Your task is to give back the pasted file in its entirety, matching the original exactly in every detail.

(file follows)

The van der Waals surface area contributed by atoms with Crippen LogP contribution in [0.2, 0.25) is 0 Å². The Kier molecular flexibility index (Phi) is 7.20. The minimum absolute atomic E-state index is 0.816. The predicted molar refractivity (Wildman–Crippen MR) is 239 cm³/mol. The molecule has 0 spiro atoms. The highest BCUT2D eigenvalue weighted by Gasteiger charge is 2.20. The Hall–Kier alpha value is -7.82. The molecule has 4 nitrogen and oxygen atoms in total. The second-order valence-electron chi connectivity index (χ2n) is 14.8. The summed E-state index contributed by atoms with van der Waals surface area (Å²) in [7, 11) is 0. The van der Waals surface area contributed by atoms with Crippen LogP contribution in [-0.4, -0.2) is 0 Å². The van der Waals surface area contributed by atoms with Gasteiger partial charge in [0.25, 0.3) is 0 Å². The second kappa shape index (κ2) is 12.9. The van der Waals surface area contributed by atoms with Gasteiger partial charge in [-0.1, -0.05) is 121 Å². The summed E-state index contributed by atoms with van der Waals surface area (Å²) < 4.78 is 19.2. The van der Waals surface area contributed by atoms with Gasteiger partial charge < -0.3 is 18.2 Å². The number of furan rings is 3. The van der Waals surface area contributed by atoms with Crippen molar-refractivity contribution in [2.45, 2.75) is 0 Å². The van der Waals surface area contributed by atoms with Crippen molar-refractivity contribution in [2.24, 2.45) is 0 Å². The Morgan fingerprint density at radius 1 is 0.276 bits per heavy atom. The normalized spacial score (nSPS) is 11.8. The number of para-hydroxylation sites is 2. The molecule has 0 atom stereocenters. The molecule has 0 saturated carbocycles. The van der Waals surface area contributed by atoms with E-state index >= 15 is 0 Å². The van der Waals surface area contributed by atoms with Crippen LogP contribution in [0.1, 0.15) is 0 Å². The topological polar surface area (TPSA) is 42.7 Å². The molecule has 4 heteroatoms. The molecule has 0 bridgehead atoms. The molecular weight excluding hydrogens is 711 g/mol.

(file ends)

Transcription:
The van der Waals surface area contributed by atoms with Crippen LogP contribution in [0.2, 0.25) is 0 Å². The Kier molecular flexibility index (Phi) is 7.20. The minimum absolute atomic E-state index is 0.816. The predicted molar refractivity (Wildman–Crippen MR) is 239 cm³/mol. The molecule has 0 spiro atoms. The highest BCUT2D eigenvalue weighted by Gasteiger charge is 2.20. The Hall–Kier alpha value is -7.82. The molecule has 4 nitrogen and oxygen atoms in total. The second-order valence-electron chi connectivity index (χ2n) is 14.8. The summed E-state index contributed by atoms with van der Waals surface area (Å²) in [7, 11) is 0. The van der Waals surface area contributed by atoms with Crippen LogP contribution in [-0.4, -0.2) is 0 Å². The van der Waals surface area contributed by atoms with Gasteiger partial charge in [0.25, 0.3) is 0 Å². The second kappa shape index (κ2) is 12.9. The van der Waals surface area contributed by atoms with Gasteiger partial charge in [-0.1, -0.05) is 121 Å². The summed E-state index contributed by atoms with van der Waals surface area (Å²) < 4.78 is 19.2. The van der Waals surface area contributed by atoms with Gasteiger partial charge < -0.3 is 18.2 Å². The number of furan rings is 3. The van der Waals surface area contributed by atoms with Crippen molar-refractivity contribution in [2.45, 2.75) is 0 Å². The van der Waals surface area contributed by atoms with Crippen molar-refractivity contribution in [2.24, 2.45) is 0 Å². The Morgan fingerprint density at radius 1 is 0.276 bits per heavy atom. The normalized spacial score (nSPS) is 11.8. The number of para-hydroxylation sites is 2. The molecule has 0 atom stereocenters. The molecule has 0 saturated carbocycles. The van der Waals surface area contributed by atoms with E-state index >= 15 is 0 Å². The van der Waals surface area contributed by atoms with Crippen LogP contribution in [0.1, 0.15) is 0 Å². The topological polar surface area (TPSA) is 42.7 Å². The molecule has 4 heteroatoms. The molecule has 0 bridgehead atoms. The molecular weight excluding hydrogens is 711 g/mol.